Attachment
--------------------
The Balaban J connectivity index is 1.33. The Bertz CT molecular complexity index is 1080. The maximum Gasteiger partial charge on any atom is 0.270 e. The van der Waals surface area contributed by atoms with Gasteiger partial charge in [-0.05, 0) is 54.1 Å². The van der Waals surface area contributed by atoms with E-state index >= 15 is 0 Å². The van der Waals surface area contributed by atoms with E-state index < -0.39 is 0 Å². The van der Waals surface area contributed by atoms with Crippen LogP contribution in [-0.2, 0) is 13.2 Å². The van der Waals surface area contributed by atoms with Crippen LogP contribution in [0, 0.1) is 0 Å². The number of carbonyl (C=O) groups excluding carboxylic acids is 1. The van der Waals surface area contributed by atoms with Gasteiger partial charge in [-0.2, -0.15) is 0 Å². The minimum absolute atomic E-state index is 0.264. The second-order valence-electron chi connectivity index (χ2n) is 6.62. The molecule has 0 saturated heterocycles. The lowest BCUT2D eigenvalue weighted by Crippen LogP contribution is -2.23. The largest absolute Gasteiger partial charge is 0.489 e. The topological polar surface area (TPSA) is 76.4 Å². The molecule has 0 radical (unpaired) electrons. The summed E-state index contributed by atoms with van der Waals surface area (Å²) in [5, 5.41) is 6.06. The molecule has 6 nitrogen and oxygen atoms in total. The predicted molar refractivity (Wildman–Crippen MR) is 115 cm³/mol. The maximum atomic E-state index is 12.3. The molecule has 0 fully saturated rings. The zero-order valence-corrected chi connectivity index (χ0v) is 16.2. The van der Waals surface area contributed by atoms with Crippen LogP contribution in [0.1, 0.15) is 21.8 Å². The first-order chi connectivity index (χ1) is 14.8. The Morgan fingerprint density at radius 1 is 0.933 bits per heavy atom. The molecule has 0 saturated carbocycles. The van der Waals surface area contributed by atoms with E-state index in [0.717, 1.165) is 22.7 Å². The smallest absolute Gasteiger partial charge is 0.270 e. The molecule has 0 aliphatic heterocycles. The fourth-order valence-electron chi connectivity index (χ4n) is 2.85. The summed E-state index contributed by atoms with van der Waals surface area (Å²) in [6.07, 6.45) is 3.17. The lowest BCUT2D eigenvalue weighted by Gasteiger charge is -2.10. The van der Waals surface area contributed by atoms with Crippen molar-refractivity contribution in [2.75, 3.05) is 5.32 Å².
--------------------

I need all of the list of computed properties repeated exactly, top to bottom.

The Balaban J connectivity index is 1.33. The Bertz CT molecular complexity index is 1080. The maximum Gasteiger partial charge on any atom is 0.270 e. The van der Waals surface area contributed by atoms with Gasteiger partial charge in [-0.05, 0) is 54.1 Å². The van der Waals surface area contributed by atoms with E-state index >= 15 is 0 Å². The van der Waals surface area contributed by atoms with E-state index < -0.39 is 0 Å². The van der Waals surface area contributed by atoms with Crippen LogP contribution in [-0.2, 0) is 13.2 Å². The van der Waals surface area contributed by atoms with Crippen LogP contribution in [0, 0.1) is 0 Å². The number of carbonyl (C=O) groups excluding carboxylic acids is 1. The van der Waals surface area contributed by atoms with Gasteiger partial charge in [-0.2, -0.15) is 0 Å². The minimum absolute atomic E-state index is 0.264. The second-order valence-electron chi connectivity index (χ2n) is 6.62. The molecule has 0 saturated heterocycles. The lowest BCUT2D eigenvalue weighted by Crippen LogP contribution is -2.23. The largest absolute Gasteiger partial charge is 0.489 e. The topological polar surface area (TPSA) is 76.4 Å². The molecule has 0 radical (unpaired) electrons. The summed E-state index contributed by atoms with van der Waals surface area (Å²) in [5, 5.41) is 6.06. The molecule has 6 nitrogen and oxygen atoms in total. The predicted molar refractivity (Wildman–Crippen MR) is 115 cm³/mol. The maximum atomic E-state index is 12.3. The molecule has 0 fully saturated rings. The zero-order valence-corrected chi connectivity index (χ0v) is 16.2. The van der Waals surface area contributed by atoms with Crippen LogP contribution in [0.1, 0.15) is 21.8 Å². The first-order chi connectivity index (χ1) is 14.8. The Morgan fingerprint density at radius 1 is 0.933 bits per heavy atom. The molecule has 0 saturated carbocycles. The van der Waals surface area contributed by atoms with E-state index in [0.717, 1.165) is 22.7 Å². The smallest absolute Gasteiger partial charge is 0.270 e. The molecule has 0 aliphatic heterocycles. The fourth-order valence-electron chi connectivity index (χ4n) is 2.85. The summed E-state index contributed by atoms with van der Waals surface area (Å²) in [6.07, 6.45) is 3.17. The lowest BCUT2D eigenvalue weighted by Gasteiger charge is -2.10. The van der Waals surface area contributed by atoms with Crippen molar-refractivity contribution in [2.75, 3.05) is 5.32 Å².